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ORIGINAL RESEARCH article

Front. Plant Sci., 28 July 2023
Sec. Plant Pathogen Interactions
This article is part of the Research Topic Legume Root Diseases View all 15 articles

Effects of nitrogen fertilization and a commercial arbuscular mycorrhizal fungal inoculant on root rot and agronomic production of pea and lentil crops

  • 1Swift Current Research and Development Center, Agriculture and Agri-Food Canada, Swift Current, SK, Canada
  • 2Indian Head Research Farm, Agriculture and Agri-Food Canada, Indian Head, SK, Canada
  • 3Saskatoon Research and Development Centre, Agriculture and Agri-Food Canada, Saskatoon, SK, Canada
  • 4Agassiz Research and Development Center, Agriculture and Agri-Food Canada, Agassiz, BC, Canada

In the Canadian prairies, pulse crops such as field pea (Pisum sativum L.) and lentil (Lens culinaris L.) are economically important and widely grown. However, in recent years, root rot, caused by a variety of fungal and oomycete pathogens, including Aphanomyces euteiches, has become a limiting factor on yield. In this study, we examined the impacts of nitrogen (N) fertilization and a commercial arbuscular mycorrhizal fungal (AMF) inoculant on pea and lentil plant health and agronomic production at three locations in Saskatchewan: Swift Current, Indian Head and Melfort. The AMF inoculation had no impact on root rot severity, and therefore is not considered a reliable method to manage root rot in pea and lentil. In contrast, N fertilization led to reductions in root rot in Swift Current, but not the other two sites. However, N fertilization did reduce nodulation. When both pea and lentil are considered, the abundance of A. euteiches in soil increased from pre-seeding to mid-bloom. A negative correlation between soil pH and disease severity was also observed. The high between-site variability highlights the importance of testing root rot mitigation strategies under multiple soil conditions to develop site-specific recommendations. Use of N fertilizer as a root rot management strategy merits further exploration, including investigation into its interactions with other management strategies, soil properties, and costs and benefits.

1 Introduction

Field pea (Pisum sativum L.) and lentil (Lens culinaris L.) are grown extensively across the Canadian prairies (Statistics Canada, 2020) and are valuable cash crops for many farmers. However, both crops are susceptible to root rot which can greatly lower yields. The root rot complex is widespread across the Canadian prairies and consists of several fungal and oomycete pathogens including Fusarium spp., Pythium spp., Rhizoctonia solani, and Aphanomyces euteiches (Xu et al., 2012; Gossen et al., 2016; Taheri et al., 2017; Chatterton et al., 2019). Between 2014 and 2017 root rot was considered severe in up to 99% of surveyed pea fields and 34% of surveyed lentil fields (Chatterton et al., 2019). Pea yield losses due to A. euteiches can be up to 86% (Wu et al., 2018). The severity and prevalence of root rot in pea and lentil depend on both field conditions and crop management techniques. High soil moisture and compaction favor more severe disease (Van der Plaats-Niterink, 1981; Hall and Phillips, 1992; Tu, 1994; Hossain et al., 2012; Chatterton et al., 2019). Fungal pathogens can also build up over time when pulse crops are grown in short succession (Bainard et al., 2017; Niu et al., 2018).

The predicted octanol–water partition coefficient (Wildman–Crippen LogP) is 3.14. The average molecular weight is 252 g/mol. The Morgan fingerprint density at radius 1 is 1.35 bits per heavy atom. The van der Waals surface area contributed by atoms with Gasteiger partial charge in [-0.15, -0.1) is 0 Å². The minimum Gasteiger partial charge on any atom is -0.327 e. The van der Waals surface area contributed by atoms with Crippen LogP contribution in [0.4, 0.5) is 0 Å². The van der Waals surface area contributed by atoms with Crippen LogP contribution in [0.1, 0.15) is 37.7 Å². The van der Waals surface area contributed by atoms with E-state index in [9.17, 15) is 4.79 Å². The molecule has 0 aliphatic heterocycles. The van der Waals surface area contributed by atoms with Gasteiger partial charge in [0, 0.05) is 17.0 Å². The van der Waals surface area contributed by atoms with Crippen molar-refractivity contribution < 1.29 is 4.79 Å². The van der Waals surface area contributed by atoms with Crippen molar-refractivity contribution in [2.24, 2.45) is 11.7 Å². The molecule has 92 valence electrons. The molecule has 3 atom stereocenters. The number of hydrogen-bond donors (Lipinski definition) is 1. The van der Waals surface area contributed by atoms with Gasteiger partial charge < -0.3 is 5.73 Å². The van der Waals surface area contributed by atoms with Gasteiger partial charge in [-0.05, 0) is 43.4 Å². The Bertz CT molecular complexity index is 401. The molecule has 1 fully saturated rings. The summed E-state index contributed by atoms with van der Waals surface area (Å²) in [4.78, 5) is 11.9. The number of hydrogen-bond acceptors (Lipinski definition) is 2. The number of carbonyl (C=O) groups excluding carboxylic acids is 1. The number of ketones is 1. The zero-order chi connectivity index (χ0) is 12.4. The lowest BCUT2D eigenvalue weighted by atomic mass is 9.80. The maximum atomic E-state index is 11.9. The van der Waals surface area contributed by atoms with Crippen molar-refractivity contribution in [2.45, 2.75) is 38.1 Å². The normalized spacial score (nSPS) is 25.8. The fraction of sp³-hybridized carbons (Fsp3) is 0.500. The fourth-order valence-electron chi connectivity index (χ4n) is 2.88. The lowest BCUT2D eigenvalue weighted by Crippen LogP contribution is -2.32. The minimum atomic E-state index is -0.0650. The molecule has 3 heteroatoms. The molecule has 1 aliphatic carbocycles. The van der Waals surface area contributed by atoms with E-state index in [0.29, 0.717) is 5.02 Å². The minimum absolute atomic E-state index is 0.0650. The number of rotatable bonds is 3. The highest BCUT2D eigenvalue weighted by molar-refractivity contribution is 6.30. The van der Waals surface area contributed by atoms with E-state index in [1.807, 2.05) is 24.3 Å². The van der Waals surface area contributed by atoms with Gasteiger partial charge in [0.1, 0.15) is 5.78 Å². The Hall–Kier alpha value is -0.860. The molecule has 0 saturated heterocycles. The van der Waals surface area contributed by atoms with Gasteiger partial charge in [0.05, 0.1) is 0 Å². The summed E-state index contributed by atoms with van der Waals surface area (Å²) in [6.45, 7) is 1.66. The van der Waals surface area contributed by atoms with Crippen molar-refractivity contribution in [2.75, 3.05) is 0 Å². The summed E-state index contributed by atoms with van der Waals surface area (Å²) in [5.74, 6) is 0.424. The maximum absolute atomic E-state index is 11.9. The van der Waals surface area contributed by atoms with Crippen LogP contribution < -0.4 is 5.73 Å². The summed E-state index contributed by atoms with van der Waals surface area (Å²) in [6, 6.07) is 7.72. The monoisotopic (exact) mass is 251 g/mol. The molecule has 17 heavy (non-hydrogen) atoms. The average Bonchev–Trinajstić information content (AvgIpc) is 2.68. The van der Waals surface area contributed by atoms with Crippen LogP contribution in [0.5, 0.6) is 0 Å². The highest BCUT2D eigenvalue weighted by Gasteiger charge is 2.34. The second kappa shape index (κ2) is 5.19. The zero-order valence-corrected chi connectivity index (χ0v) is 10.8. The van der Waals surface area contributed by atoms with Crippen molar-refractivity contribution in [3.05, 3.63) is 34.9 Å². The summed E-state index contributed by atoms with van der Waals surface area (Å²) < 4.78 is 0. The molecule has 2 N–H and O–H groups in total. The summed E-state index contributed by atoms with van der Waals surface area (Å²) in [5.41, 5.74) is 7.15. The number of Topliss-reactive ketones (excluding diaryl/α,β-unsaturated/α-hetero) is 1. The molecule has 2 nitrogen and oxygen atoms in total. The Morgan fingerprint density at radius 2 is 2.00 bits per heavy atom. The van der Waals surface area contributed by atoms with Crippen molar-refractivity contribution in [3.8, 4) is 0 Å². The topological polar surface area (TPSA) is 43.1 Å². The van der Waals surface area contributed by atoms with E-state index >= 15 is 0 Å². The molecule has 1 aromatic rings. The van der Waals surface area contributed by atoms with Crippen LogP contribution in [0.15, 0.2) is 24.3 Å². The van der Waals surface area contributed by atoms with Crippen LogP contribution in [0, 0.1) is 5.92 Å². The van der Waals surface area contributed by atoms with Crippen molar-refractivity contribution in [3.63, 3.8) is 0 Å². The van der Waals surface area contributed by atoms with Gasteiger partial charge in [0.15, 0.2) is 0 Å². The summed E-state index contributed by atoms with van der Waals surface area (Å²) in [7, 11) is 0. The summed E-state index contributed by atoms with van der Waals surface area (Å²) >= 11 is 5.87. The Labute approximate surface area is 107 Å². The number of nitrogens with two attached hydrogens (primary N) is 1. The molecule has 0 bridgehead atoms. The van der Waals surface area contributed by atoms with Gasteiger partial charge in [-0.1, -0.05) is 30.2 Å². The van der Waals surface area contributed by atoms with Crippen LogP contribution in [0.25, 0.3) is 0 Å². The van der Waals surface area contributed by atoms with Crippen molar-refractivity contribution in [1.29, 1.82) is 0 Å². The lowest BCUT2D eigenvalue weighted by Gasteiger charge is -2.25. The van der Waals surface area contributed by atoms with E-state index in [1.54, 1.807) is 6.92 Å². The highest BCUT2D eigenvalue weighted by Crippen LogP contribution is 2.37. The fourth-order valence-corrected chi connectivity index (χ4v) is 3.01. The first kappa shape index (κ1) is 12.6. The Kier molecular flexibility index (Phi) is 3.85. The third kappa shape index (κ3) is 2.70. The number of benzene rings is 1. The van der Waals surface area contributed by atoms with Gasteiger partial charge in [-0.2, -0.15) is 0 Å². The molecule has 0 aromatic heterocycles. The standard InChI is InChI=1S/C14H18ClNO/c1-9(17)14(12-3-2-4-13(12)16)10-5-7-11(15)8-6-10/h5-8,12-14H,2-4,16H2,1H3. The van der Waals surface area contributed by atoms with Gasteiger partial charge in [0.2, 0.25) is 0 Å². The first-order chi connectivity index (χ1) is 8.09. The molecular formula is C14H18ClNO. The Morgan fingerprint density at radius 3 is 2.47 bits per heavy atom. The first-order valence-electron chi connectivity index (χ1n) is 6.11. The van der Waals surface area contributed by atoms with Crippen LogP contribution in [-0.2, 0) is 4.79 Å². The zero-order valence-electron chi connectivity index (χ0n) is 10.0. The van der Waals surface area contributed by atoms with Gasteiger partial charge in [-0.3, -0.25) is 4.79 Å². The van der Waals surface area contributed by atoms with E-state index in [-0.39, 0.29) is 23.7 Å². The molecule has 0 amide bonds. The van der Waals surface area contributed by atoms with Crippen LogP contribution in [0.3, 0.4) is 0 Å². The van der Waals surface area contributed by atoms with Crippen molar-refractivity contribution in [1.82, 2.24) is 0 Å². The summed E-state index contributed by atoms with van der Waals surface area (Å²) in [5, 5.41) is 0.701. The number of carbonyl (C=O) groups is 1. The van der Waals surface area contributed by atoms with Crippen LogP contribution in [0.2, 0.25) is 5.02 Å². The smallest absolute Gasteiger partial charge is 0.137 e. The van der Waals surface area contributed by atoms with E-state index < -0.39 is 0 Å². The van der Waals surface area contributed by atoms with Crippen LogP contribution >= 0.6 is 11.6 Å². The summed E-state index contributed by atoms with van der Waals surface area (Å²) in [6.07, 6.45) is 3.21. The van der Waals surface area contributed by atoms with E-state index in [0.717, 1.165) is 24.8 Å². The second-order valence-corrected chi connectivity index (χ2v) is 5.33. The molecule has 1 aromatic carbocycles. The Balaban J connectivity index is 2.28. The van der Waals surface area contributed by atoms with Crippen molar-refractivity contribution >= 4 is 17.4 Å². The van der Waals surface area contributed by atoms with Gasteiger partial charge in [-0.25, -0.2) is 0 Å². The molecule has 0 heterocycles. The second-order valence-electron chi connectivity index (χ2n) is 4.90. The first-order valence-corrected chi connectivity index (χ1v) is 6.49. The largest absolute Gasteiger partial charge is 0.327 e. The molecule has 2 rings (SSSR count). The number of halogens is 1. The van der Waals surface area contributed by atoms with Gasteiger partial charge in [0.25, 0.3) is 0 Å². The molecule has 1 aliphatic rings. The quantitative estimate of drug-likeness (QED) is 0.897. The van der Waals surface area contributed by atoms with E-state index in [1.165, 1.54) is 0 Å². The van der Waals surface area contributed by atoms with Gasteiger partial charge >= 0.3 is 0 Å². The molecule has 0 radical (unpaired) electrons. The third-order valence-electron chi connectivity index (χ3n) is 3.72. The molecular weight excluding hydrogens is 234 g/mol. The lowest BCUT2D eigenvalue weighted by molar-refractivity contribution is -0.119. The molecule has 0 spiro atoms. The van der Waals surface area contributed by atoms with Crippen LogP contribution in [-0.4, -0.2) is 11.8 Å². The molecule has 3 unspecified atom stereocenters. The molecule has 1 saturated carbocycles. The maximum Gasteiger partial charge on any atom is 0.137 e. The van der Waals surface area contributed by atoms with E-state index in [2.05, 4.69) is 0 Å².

Seed treatment, cultivar selection, and cultural practices such as crop rotation have been suggested as management strategies for pulse crop-associated root rot (Bailey et al., 2001; Chang et al., 2004; Chang et al., 2013; Gossen et al., 2016). However, none of these strategies are fully effective (Gossen et al., 2016) and all create challenges and limitations for growers. A. euteiches is a particularly difficult component of the root rot complex to manage because it produces resting oospores that can survive for 10 to 20 years in soil (Pfender and Hagedorn, 1983; Persson et al., 1999; Hughes and Grau, 2013). The only recommended control measures are to avoid planting in fields with high inoculum levels and 6-8 year breaks between susceptible crops (Hossain et al., 2012; Moussart et al., 2013). These long rotations are highly impractical for producers. Thus, there is an urgent need to further explore alternative options to manage root rot that will benefit both crop and soil health.

Pulse crops, including pea and lentil, produce the majority of their own nitrogen (N) by hosting N-fixing bacteria in their nodules (Herridge et al., 2008). In the Canadian prairies, pea and lentil can fix the equivalent of 37-69 and 23-87 kg of N ha-1, respectively, depending on the year (Hossain et al., 2016). Because of this, most producers do not add N to their pea or lentil crops, which helps reduce input costs (Salvagiotti et al., 2008). N fertilization has been shown to decrease nodulation in pea, altering biological N fixation (Clayton et al., 2004; Achakzai, 2007). However, application of N fertilizer may reduce root rot by inducing roots to harden and become “woodier”, potentially impeding pathogen penetration (Nightingale and Farnham, 1936; Smith and Walker, 1941; Papavizas and Lewis, 1971; Hossain et al., 2015). N plays an important, but complex, role in the response of plants to diseases, including A. euteiches (Ballini et al., 2013; Gupta et al., 2013; Fagard et al., 2014; Mur et al., 2017; Thalineau et al., 2018). Increased N supply can lead to either increased or decreased susceptibility to disease. Factors such as the plant genotype (Ballini et al., 2013; Thalineau et al., 2018), the lifestyle of the pathogen (biotroph versus necrotroph) (Ballini et al., 2013) and the N form (Gupta et al., 2013) can alter the impact of N on phytopathosystems. Thalineau et al. (2018) suggests that whether N increased or decreased A. euteiches root rot in the legume Medicago truncatula is independent of how the plant in impacted by low N levels. Gupta et al. (2013) found that NO3⁻, but not NH4+, led to enhanced disease resistance in tobacco, potentially due to the conversion of NO3⁻ to NO, an important signalling molecule. Given the lack of consensus on the net effects of N fertilization on root rot in pea and lentil, further research is necessary to help producers make informed management decisions.